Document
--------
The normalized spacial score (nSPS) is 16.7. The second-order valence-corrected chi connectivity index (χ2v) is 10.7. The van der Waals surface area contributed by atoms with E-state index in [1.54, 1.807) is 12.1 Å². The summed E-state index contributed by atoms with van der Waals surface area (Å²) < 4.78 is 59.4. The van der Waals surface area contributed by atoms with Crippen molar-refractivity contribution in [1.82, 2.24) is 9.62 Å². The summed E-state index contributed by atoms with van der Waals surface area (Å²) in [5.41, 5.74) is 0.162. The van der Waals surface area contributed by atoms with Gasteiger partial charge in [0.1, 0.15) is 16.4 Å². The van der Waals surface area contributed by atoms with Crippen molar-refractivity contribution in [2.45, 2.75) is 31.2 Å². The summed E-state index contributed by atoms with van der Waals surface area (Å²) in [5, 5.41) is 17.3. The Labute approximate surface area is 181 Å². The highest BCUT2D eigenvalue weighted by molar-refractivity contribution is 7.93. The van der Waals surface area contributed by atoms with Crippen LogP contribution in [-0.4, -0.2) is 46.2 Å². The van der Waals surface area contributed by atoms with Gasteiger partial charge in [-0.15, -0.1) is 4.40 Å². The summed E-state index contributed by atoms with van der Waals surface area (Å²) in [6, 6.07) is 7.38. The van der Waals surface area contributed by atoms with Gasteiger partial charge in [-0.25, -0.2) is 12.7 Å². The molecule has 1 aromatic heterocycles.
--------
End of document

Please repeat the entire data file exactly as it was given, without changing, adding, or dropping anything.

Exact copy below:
The normalized spacial score (nSPS) is 16.7. The second-order valence-corrected chi connectivity index (χ2v) is 10.7. The van der Waals surface area contributed by atoms with E-state index in [1.54, 1.807) is 12.1 Å². The summed E-state index contributed by atoms with van der Waals surface area (Å²) < 4.78 is 59.4. The van der Waals surface area contributed by atoms with Crippen molar-refractivity contribution in [1.82, 2.24) is 9.62 Å². The summed E-state index contributed by atoms with van der Waals surface area (Å²) in [5.41, 5.74) is 0.162. The van der Waals surface area contributed by atoms with Gasteiger partial charge in [0.1, 0.15) is 16.4 Å². The van der Waals surface area contributed by atoms with Crippen molar-refractivity contribution in [2.45, 2.75) is 31.2 Å². The summed E-state index contributed by atoms with van der Waals surface area (Å²) in [5, 5.41) is 17.3. The Labute approximate surface area is 181 Å². The highest BCUT2D eigenvalue weighted by molar-refractivity contribution is 7.93. The van der Waals surface area contributed by atoms with Crippen LogP contribution in [-0.4, -0.2) is 46.2 Å². The van der Waals surface area contributed by atoms with Gasteiger partial charge in [-0.15, -0.1) is 4.40 Å². The summed E-state index contributed by atoms with van der Waals surface area (Å²) in [6, 6.07) is 7.38. The van der Waals surface area contributed by atoms with Gasteiger partial charge in [-0.25, -0.2) is 12.7 Å². The molecule has 1 aromatic heterocycles.